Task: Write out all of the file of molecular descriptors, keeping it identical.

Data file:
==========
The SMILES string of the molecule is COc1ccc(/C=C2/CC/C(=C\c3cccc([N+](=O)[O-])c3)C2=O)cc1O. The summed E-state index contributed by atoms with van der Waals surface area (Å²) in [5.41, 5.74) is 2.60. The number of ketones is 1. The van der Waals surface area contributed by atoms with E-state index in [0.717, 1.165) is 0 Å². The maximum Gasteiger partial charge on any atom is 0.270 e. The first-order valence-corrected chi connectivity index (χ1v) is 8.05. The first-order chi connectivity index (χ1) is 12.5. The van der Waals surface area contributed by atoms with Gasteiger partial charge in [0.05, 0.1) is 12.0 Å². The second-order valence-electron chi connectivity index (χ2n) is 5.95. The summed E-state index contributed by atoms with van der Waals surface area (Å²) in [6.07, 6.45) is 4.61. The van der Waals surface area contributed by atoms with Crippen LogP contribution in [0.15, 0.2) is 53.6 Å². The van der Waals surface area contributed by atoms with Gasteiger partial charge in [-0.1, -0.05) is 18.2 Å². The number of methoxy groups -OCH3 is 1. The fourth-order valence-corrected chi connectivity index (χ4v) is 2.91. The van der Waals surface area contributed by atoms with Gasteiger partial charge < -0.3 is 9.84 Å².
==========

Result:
The SMILES string of the molecule is COc1ccc(/C=C2/CC/C(=C\c3cccc([N+](=O)[O-])c3)C2=O)cc1O. The summed E-state index contributed by atoms with van der Waals surface area (Å²) in [5.41, 5.74) is 2.60. The number of ketones is 1. The van der Waals surface area contributed by atoms with E-state index in [0.717, 1.165) is 0 Å². The maximum Gasteiger partial charge on any atom is 0.270 e. The first-order valence-corrected chi connectivity index (χ1v) is 8.05. The first-order chi connectivity index (χ1) is 12.5. The van der Waals surface area contributed by atoms with Gasteiger partial charge in [0.05, 0.1) is 12.0 Å². The second-order valence-electron chi connectivity index (χ2n) is 5.95. The summed E-state index contributed by atoms with van der Waals surface area (Å²) in [6.07, 6.45) is 4.61. The van der Waals surface area contributed by atoms with Crippen LogP contribution in [0.15, 0.2) is 53.6 Å². The van der Waals surface area contributed by atoms with Gasteiger partial charge in [-0.1, -0.05) is 18.2 Å². The number of methoxy groups -OCH3 is 1. The fourth-order valence-corrected chi connectivity index (χ4v) is 2.91. The van der Waals surface area contributed by atoms with Gasteiger partial charge < -0.3 is 9.84 Å².